From Pharmacist to PAP Director

From Pharmacist to PAP Director

During the month of October, we’re joining the American Pharmacists Association to celebrate the integral role that pharmacists play in the healthcare of patients. The theme “Know your Pharmacist, Know your Medicine” inspired us to interview just a few of our highly skilled pharmacists.

Jan Blunt
Director, Program Management
St. Louis, Missouri

Q. What was your inspiration for becoming a pharmacist?

A. My family has always been service-oriented. We generally gravitate towards the military or healthcare fields. I was attracted to pharmacy because it presented so many options.

Q. What is one memorable instance when your work impacted a patient’s life?

A. Although my work impacts patients each and every day, I still recall an early moment in my career when I helped a young mother find coverage for a high-cost medication for her infant son. I have stayed in touch with that family, and the last time I saw her, she told me how well her son is doing in college and how much she still appreciates that I took the time to help.

Q. How would you describe your role at UBC?

A. I oversee teams that operate Patient Assistance Programs, providing services that include program management, front-end pharmacy operations, a clinical call center, benefits investigation and reimbursement. I’m responsible for more than 50 individual programs that encompass 250 products for 29 pharma clients.

Q. This is a departure from a traditional pharmacist role. Why did you choose this route and how does your background as a pharmacist help you in your current role?

A. I began my career with Express Scripts as a dispensing pharmacist and have held roles in product management, project management, drug information, operational excellence and compliance over the years. In my current role, I use my background as a pharmacist to design PAPs that are customized to the patient populations they serve and that are compliant with the rules and regulations that govern the practice of pharmacy.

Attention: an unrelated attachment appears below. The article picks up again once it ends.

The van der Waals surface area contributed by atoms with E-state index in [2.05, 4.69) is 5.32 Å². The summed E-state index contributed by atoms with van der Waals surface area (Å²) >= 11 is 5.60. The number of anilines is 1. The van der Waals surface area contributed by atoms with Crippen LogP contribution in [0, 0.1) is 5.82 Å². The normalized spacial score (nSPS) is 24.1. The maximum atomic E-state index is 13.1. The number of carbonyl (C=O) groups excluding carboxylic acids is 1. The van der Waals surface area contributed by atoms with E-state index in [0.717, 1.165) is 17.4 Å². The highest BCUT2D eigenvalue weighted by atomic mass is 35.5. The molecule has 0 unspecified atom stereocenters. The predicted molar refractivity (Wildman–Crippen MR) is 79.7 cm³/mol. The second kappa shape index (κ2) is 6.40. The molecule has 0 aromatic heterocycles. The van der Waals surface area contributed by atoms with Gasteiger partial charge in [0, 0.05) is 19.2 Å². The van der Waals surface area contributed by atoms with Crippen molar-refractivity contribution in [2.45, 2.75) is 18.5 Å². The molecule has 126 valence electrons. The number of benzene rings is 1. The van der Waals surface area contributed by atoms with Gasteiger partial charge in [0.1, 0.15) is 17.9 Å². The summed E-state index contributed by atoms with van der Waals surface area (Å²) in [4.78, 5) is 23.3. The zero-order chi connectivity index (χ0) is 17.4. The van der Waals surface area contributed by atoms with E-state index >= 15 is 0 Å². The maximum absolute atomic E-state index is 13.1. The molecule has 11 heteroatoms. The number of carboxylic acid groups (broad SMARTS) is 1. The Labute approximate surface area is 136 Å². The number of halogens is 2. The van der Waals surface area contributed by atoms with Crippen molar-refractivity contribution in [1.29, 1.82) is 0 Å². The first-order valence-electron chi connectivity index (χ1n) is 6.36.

Q. What common challenges do the patients you support face, and how do you help them overcome those challenges?

A. My team helps patients obtain therapy that they would not otherwise be able to afford. In the past, our programs focused primarily on patients who are uninsured, but with the changes in healthcare we also support patients who are underinsured and without enough coverage for necessary medications. Through this shift, we have partnered with our clients to suggest adaptions to eligibility guidelines to ensure patients receive the assistance they need.

Q. What do manufacturers need to consider when designing a robust Patient Assistance Program?

A. Manufacturers should consider the unique needs of their patient populations, especially because many of these programs are for specialty medications and therapies that treat patients with rare diseases. We can help clients customize their programs to ensure patients get as much support as possible. This may include a customized portal to speed enrollment and alternate funding searches to identify other resources for patients.

Just for fun

Q. If you could add an extra hour to every day, what would you do with it?

A. I’d love to say something noble here, but I’d probably use it as extra time with my family. That always has the biggest ROI as far as time spent goes.

Q. If you had a time machine, where would you go?

A. I’d go back to the day that I had my son. I could live that day a hundred times over and never tire of it.